The Grocery Industry: Investing Essentials

Looking to invest in food stocks? Read this before putting your hard-earned money down.

Aug 5, 2014 at 3:30PM

Though its tough to imagine a world without them, it wasn't until 1916 that the first fully self-service grocery store appeared -- a Piggly Wiggly located in Memphis, Tennessee.  The concept grew slowly after that, and it wasn't until World War II ended and suburban sprawl began that grocery stores became so ubiquitous.

Today, the vast majority of food that Americans consume is now bought at grocery stores.

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An early Piggly Wiggly store. Source: Groceteria. 

What is the grocery industry?

The grocery industry broadly includes any location where consumers can go to obtain foodstuffs that are later prepared at home. Typically, this meant perishable goods like meat, fish, fruits, and vegetables, as well as nonperishable goods that were either boxed or canned. Recently, however, many grocery stores have begun offering pre-cooked meals for purchase as well.

Over the last 40 years, it has also become commonplace for grocery stores to offer non-food items. Typically, these are items commonly used around the house -- like cleaning agents and personal hygiene products.

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A Safeway store built in 1962. Source: Caldorwards4, via Wikimedia Commons. 

Though there are thousands of small, independent grocery stores across the nation, when investors are talking about putting their money behind a company, they are typically referring to one of the major publicly traded entities that has a number of locations across either a region or the entire country. The two largest pure-play grocers in the country are Kroger and Safeway--which combined have over 4,000 locations nationwide.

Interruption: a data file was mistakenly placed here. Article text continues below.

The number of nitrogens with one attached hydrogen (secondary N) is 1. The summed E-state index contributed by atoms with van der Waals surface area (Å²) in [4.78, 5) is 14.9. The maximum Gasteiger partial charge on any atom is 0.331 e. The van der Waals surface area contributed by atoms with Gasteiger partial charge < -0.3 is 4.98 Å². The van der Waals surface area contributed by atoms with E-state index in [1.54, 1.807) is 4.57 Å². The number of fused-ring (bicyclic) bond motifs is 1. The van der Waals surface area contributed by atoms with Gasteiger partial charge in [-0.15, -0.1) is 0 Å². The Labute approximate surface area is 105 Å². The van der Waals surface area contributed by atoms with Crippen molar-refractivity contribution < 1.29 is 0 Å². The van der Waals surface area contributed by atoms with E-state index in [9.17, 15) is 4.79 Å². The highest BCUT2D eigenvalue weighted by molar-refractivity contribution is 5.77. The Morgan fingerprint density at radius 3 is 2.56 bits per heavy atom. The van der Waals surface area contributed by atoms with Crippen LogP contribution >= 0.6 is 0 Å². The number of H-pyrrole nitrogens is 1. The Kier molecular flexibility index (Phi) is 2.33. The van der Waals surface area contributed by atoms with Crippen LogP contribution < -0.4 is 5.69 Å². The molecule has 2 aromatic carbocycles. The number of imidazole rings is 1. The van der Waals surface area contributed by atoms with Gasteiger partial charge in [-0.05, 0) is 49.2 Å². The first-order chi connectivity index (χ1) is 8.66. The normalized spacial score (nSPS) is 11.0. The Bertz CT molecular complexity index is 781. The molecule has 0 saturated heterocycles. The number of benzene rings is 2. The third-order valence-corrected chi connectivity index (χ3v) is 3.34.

How big is the grocery industry?

The sheer size of the industry is mind-boggling. According to the Food Marketing Institute, grocery stores brought in $620 billion in sales in 2013, with over 37,000 locations and 3.4 million employees.

In terms of individual players, no company has a bigger hand in the grocery business than Wal-Mart. Though food initially played a small role in Wal-Mart's business model, the company has greatly expanded its capacity to provide food to consumers. Today, one-in-four grocery purchases in the United States are made at a Wal-Mart.

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Target and Costco join Wal-Mart as a segment of the grocery business referred to as hypermarkets -- enormous stores that weren't initially focused on food, but because of their size and scale, are able to offer food for rock-bottom prices.

That has left traditional grocers in a pinch. It helps explain why Cerberus Capital Management -- a private equity firm -- has begun buying out major players like Safeway and a number of chains previously owned by SUPERVALU.

The only publicly traded traditional grocer to survive the onslaught of hypermarkets has been Kroger, which has gone on an acquisition spree over the past decade to increase its presence.

On the other end of the spectrum are grocers with a smaller footprint that focus on natural or organic goods. None is more prevalent that Whole Foods Market, which is closing in on 400 locations nationwide.